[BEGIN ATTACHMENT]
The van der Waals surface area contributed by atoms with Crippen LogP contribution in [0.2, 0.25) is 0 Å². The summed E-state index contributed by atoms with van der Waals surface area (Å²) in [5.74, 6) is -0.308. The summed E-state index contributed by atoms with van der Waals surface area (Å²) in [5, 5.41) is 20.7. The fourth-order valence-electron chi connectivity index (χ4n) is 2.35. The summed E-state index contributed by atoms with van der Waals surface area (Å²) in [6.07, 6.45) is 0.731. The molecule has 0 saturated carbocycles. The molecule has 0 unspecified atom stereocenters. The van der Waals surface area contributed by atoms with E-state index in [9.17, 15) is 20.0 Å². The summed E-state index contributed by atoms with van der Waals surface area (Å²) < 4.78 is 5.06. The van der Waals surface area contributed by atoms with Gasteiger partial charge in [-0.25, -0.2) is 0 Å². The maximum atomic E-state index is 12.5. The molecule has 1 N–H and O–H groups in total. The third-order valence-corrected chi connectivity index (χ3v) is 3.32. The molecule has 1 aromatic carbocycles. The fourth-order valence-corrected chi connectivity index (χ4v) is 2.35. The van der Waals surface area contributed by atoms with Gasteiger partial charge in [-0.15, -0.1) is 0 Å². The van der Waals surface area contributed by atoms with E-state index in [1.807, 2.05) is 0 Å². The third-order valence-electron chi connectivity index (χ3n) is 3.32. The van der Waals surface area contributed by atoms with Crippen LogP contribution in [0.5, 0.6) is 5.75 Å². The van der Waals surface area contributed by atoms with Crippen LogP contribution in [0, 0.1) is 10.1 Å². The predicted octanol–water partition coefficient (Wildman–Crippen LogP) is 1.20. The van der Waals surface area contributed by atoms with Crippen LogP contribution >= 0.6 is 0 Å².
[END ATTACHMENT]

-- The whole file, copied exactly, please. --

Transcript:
The van der Waals surface area contributed by atoms with Crippen LogP contribution in [0.2, 0.25) is 0 Å². The summed E-state index contributed by atoms with van der Waals surface area (Å²) in [5.74, 6) is -0.308. The summed E-state index contributed by atoms with van der Waals surface area (Å²) in [5, 5.41) is 20.7. The fourth-order valence-electron chi connectivity index (χ4n) is 2.35. The summed E-state index contributed by atoms with van der Waals surface area (Å²) in [6.07, 6.45) is 0.731. The molecule has 0 saturated carbocycles. The molecule has 0 unspecified atom stereocenters. The van der Waals surface area contributed by atoms with E-state index in [9.17, 15) is 20.0 Å². The summed E-state index contributed by atoms with van der Waals surface area (Å²) < 4.78 is 5.06. The van der Waals surface area contributed by atoms with Gasteiger partial charge in [-0.25, -0.2) is 0 Å². The maximum atomic E-state index is 12.5. The molecule has 1 N–H and O–H groups in total. The third-order valence-corrected chi connectivity index (χ3v) is 3.32. The molecule has 1 aromatic carbocycles. The fourth-order valence-corrected chi connectivity index (χ4v) is 2.35. The van der Waals surface area contributed by atoms with Gasteiger partial charge in [-0.15, -0.1) is 0 Å². The van der Waals surface area contributed by atoms with E-state index in [1.807, 2.05) is 0 Å². The third-order valence-electron chi connectivity index (χ3n) is 3.32. The van der Waals surface area contributed by atoms with Crippen LogP contribution in [0.5, 0.6) is 5.75 Å². The van der Waals surface area contributed by atoms with Crippen LogP contribution in [0, 0.1) is 10.1 Å². The predicted octanol–water partition coefficient (Wildman–Crippen LogP) is 1.20. The van der Waals surface area contributed by atoms with Crippen LogP contribution >= 0.6 is 0 Å².